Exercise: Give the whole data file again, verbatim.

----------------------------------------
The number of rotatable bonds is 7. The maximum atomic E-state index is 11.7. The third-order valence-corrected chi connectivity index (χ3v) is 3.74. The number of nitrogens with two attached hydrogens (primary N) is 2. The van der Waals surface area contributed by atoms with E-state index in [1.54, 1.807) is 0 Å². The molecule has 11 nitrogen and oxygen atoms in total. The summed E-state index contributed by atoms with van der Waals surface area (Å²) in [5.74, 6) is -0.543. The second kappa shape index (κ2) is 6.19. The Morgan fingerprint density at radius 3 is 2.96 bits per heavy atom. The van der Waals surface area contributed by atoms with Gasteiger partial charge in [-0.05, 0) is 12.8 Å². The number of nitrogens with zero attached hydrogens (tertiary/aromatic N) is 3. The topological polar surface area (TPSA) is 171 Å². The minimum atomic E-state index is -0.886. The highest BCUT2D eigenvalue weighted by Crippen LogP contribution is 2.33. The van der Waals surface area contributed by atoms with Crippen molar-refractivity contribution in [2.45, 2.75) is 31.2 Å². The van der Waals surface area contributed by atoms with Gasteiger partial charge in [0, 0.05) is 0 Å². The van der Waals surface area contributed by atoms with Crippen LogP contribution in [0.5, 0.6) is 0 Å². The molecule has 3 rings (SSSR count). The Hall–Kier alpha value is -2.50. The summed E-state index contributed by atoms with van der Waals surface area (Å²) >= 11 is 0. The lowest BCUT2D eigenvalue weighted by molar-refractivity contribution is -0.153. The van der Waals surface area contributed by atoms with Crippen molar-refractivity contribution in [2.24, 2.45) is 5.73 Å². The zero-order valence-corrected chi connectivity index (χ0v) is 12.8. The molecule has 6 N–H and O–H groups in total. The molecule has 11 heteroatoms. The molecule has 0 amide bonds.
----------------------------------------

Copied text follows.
The number of rotatable bonds is 7. The maximum atomic E-state index is 11.7. The third-order valence-corrected chi connectivity index (χ3v) is 3.74. The number of nitrogens with two attached hydrogens (primary N) is 2. The van der Waals surface area contributed by atoms with E-state index in [1.54, 1.807) is 0 Å². The molecule has 11 nitrogen and oxygen atoms in total. The summed E-state index contributed by atoms with van der Waals surface area (Å²) in [5.74, 6) is -0.543. The second kappa shape index (κ2) is 6.19. The Morgan fingerprint density at radius 3 is 2.96 bits per heavy atom. The van der Waals surface area contributed by atoms with Gasteiger partial charge in [-0.05, 0) is 12.8 Å². The number of nitrogens with zero attached hydrogens (tertiary/aromatic N) is 3. The topological polar surface area (TPSA) is 171 Å². The minimum atomic E-state index is -0.886. The highest BCUT2D eigenvalue weighted by Crippen LogP contribution is 2.33. The van der Waals surface area contributed by atoms with Crippen molar-refractivity contribution in [2.45, 2.75) is 31.2 Å². The van der Waals surface area contributed by atoms with Gasteiger partial charge in [0, 0.05) is 0 Å². The van der Waals surface area contributed by atoms with Crippen LogP contribution in [0.5, 0.6) is 0 Å². The molecule has 3 rings (SSSR count). The Hall–Kier alpha value is -2.50. The summed E-state index contributed by atoms with van der Waals surface area (Å²) >= 11 is 0. The lowest BCUT2D eigenvalue weighted by molar-refractivity contribution is -0.153. The van der Waals surface area contributed by atoms with Crippen molar-refractivity contribution in [2.24, 2.45) is 5.73 Å². The zero-order valence-corrected chi connectivity index (χ0v) is 12.8. The molecule has 6 N–H and O–H groups in total. The molecule has 11 heteroatoms. The molecule has 0 amide bonds.